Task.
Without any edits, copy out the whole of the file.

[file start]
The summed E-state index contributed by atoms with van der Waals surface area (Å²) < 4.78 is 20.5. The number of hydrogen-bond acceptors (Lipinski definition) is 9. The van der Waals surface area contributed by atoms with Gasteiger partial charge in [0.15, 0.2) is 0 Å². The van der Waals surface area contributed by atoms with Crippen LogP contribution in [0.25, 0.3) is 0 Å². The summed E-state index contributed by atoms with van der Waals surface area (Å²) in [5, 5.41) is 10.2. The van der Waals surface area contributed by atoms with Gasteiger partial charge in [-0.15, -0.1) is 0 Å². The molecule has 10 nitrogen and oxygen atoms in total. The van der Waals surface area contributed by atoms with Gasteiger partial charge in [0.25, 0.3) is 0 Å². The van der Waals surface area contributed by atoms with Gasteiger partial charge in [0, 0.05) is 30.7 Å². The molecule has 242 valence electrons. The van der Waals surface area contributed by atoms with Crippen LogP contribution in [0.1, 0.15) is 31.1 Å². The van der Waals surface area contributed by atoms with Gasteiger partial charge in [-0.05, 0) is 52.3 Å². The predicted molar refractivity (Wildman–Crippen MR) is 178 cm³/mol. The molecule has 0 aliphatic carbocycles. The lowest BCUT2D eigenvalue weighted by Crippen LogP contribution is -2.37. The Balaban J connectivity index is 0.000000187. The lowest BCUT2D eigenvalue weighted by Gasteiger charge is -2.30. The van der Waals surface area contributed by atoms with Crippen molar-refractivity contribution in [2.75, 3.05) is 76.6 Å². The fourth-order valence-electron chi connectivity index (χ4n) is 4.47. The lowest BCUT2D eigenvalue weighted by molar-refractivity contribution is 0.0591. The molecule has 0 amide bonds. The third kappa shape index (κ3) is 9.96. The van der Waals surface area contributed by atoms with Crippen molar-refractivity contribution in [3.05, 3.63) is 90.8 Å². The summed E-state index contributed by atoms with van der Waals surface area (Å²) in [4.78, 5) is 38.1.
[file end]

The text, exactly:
The summed E-state index contributed by atoms with van der Waals surface area (Å²) < 4.78 is 20.5. The number of hydrogen-bond acceptors (Lipinski definition) is 9. The van der Waals surface area contributed by atoms with Gasteiger partial charge in [0.15, 0.2) is 0 Å². The van der Waals surface area contributed by atoms with Crippen LogP contribution in [0.25, 0.3) is 0 Å². The summed E-state index contributed by atoms with van der Waals surface area (Å²) in [5, 5.41) is 10.2. The van der Waals surface area contributed by atoms with Gasteiger partial charge in [-0.15, -0.1) is 0 Å². The molecule has 10 nitrogen and oxygen atoms in total. The van der Waals surface area contributed by atoms with Gasteiger partial charge in [0.25, 0.3) is 0 Å². The van der Waals surface area contributed by atoms with Gasteiger partial charge in [0, 0.05) is 30.7 Å². The molecule has 242 valence electrons. The van der Waals surface area contributed by atoms with Crippen LogP contribution in [0.1, 0.15) is 31.1 Å². The van der Waals surface area contributed by atoms with Gasteiger partial charge in [-0.05, 0) is 52.3 Å². The predicted molar refractivity (Wildman–Crippen MR) is 178 cm³/mol. The molecule has 0 aliphatic carbocycles. The lowest BCUT2D eigenvalue weighted by Crippen LogP contribution is -2.37. The Balaban J connectivity index is 0.000000187. The lowest BCUT2D eigenvalue weighted by Gasteiger charge is -2.30. The van der Waals surface area contributed by atoms with Crippen molar-refractivity contribution in [2.75, 3.05) is 76.6 Å². The fourth-order valence-electron chi connectivity index (χ4n) is 4.47. The lowest BCUT2D eigenvalue weighted by molar-refractivity contribution is 0.0591. The molecule has 0 amide bonds. The third kappa shape index (κ3) is 9.96. The van der Waals surface area contributed by atoms with Crippen molar-refractivity contribution in [3.05, 3.63) is 90.8 Å². The summed E-state index contributed by atoms with van der Waals surface area (Å²) in [4.78, 5) is 38.1.